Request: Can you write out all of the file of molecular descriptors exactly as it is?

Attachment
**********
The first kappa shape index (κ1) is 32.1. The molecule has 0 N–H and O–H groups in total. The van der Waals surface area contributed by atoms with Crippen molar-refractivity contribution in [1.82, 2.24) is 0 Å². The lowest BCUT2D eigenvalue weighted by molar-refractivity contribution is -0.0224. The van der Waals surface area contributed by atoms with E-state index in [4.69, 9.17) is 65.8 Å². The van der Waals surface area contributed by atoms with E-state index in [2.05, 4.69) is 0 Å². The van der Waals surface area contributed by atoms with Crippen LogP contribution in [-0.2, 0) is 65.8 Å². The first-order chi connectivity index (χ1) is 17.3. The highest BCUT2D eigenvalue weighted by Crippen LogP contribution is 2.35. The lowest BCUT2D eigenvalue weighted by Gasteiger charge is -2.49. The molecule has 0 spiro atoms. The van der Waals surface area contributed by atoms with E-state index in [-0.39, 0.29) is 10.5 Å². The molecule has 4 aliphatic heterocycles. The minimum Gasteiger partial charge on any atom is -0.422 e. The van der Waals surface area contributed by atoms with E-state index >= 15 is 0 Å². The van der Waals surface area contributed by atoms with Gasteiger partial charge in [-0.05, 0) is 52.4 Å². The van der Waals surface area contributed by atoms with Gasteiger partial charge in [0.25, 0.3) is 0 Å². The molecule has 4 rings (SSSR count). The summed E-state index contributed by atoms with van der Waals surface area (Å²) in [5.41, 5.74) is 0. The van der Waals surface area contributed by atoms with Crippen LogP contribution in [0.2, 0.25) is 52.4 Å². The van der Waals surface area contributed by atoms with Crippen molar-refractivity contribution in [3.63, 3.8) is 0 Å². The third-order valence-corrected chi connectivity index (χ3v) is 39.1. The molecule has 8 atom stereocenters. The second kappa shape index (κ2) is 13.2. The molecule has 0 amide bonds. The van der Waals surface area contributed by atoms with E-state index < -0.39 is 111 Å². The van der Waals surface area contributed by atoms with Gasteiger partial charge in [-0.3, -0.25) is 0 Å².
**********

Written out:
The first kappa shape index (κ1) is 32.1. The molecule has 0 N–H and O–H groups in total. The van der Waals surface area contributed by atoms with Crippen molar-refractivity contribution in [1.82, 2.24) is 0 Å². The lowest BCUT2D eigenvalue weighted by molar-refractivity contribution is -0.0224. The van der Waals surface area contributed by atoms with E-state index in [4.69, 9.17) is 65.8 Å². The van der Waals surface area contributed by atoms with E-state index in [2.05, 4.69) is 0 Å². The van der Waals surface area contributed by atoms with Crippen LogP contribution in [-0.2, 0) is 65.8 Å². The first-order chi connectivity index (χ1) is 17.3. The highest BCUT2D eigenvalue weighted by Crippen LogP contribution is 2.35. The lowest BCUT2D eigenvalue weighted by Gasteiger charge is -2.49. The molecule has 0 spiro atoms. The van der Waals surface area contributed by atoms with E-state index in [-0.39, 0.29) is 10.5 Å². The molecule has 4 aliphatic heterocycles. The minimum Gasteiger partial charge on any atom is -0.422 e. The van der Waals surface area contributed by atoms with E-state index >= 15 is 0 Å². The van der Waals surface area contributed by atoms with Gasteiger partial charge in [-0.05, 0) is 52.4 Å². The van der Waals surface area contributed by atoms with Gasteiger partial charge in [0.25, 0.3) is 0 Å². The molecule has 4 rings (SSSR count). The summed E-state index contributed by atoms with van der Waals surface area (Å²) in [5.41, 5.74) is 0. The van der Waals surface area contributed by atoms with Crippen LogP contribution in [0.2, 0.25) is 52.4 Å². The van der Waals surface area contributed by atoms with Crippen molar-refractivity contribution in [3.63, 3.8) is 0 Å². The third-order valence-corrected chi connectivity index (χ3v) is 39.1. The molecule has 8 atom stereocenters. The second kappa shape index (κ2) is 13.2. The molecule has 0 amide bonds. The van der Waals surface area contributed by atoms with E-state index < -0.39 is 111 Å². The van der Waals surface area contributed by atoms with Gasteiger partial charge in [-0.3, -0.25) is 0 Å².